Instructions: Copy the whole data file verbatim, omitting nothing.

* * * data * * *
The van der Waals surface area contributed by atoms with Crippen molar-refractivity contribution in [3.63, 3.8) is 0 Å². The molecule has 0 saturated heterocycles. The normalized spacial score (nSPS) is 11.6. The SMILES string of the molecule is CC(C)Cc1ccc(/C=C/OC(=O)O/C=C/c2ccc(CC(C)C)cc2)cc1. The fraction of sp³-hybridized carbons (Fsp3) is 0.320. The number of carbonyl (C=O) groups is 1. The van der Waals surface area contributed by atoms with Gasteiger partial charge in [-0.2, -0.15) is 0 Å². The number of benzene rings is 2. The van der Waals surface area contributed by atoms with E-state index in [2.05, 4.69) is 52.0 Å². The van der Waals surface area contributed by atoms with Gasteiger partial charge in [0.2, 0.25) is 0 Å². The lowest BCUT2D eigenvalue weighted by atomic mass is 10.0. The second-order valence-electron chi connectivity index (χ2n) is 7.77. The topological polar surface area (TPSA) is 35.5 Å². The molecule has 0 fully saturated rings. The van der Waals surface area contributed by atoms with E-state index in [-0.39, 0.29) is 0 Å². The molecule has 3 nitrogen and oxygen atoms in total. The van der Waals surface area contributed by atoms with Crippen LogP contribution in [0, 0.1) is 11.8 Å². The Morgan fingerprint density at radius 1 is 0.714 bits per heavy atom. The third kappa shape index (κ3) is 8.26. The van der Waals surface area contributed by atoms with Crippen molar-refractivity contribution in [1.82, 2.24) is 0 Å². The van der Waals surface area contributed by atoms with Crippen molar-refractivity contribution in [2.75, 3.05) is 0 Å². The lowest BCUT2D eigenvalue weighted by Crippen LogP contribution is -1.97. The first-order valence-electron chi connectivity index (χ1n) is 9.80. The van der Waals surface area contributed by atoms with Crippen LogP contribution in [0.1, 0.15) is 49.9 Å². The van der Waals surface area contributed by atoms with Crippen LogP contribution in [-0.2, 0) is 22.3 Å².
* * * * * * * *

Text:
The van der Waals surface area contributed by atoms with Crippen molar-refractivity contribution in [3.63, 3.8) is 0 Å². The molecule has 0 saturated heterocycles. The normalized spacial score (nSPS) is 11.6. The SMILES string of the molecule is CC(C)Cc1ccc(/C=C/OC(=O)O/C=C/c2ccc(CC(C)C)cc2)cc1. The fraction of sp³-hybridized carbons (Fsp3) is 0.320. The number of carbonyl (C=O) groups is 1. The van der Waals surface area contributed by atoms with Gasteiger partial charge in [-0.2, -0.15) is 0 Å². The number of benzene rings is 2. The van der Waals surface area contributed by atoms with E-state index in [2.05, 4.69) is 52.0 Å². The van der Waals surface area contributed by atoms with Gasteiger partial charge in [0.2, 0.25) is 0 Å². The lowest BCUT2D eigenvalue weighted by atomic mass is 10.0. The second-order valence-electron chi connectivity index (χ2n) is 7.77. The topological polar surface area (TPSA) is 35.5 Å². The molecule has 0 fully saturated rings. The van der Waals surface area contributed by atoms with E-state index in [-0.39, 0.29) is 0 Å². The molecule has 3 nitrogen and oxygen atoms in total. The van der Waals surface area contributed by atoms with Crippen LogP contribution in [0, 0.1) is 11.8 Å². The Morgan fingerprint density at radius 1 is 0.714 bits per heavy atom. The third kappa shape index (κ3) is 8.26. The van der Waals surface area contributed by atoms with Crippen molar-refractivity contribution in [1.82, 2.24) is 0 Å². The van der Waals surface area contributed by atoms with Crippen molar-refractivity contribution in [2.75, 3.05) is 0 Å². The lowest BCUT2D eigenvalue weighted by Crippen LogP contribution is -1.97. The first-order valence-electron chi connectivity index (χ1n) is 9.80. The van der Waals surface area contributed by atoms with Crippen LogP contribution in [0.1, 0.15) is 49.9 Å². The van der Waals surface area contributed by atoms with Crippen LogP contribution in [-0.2, 0) is 22.3 Å².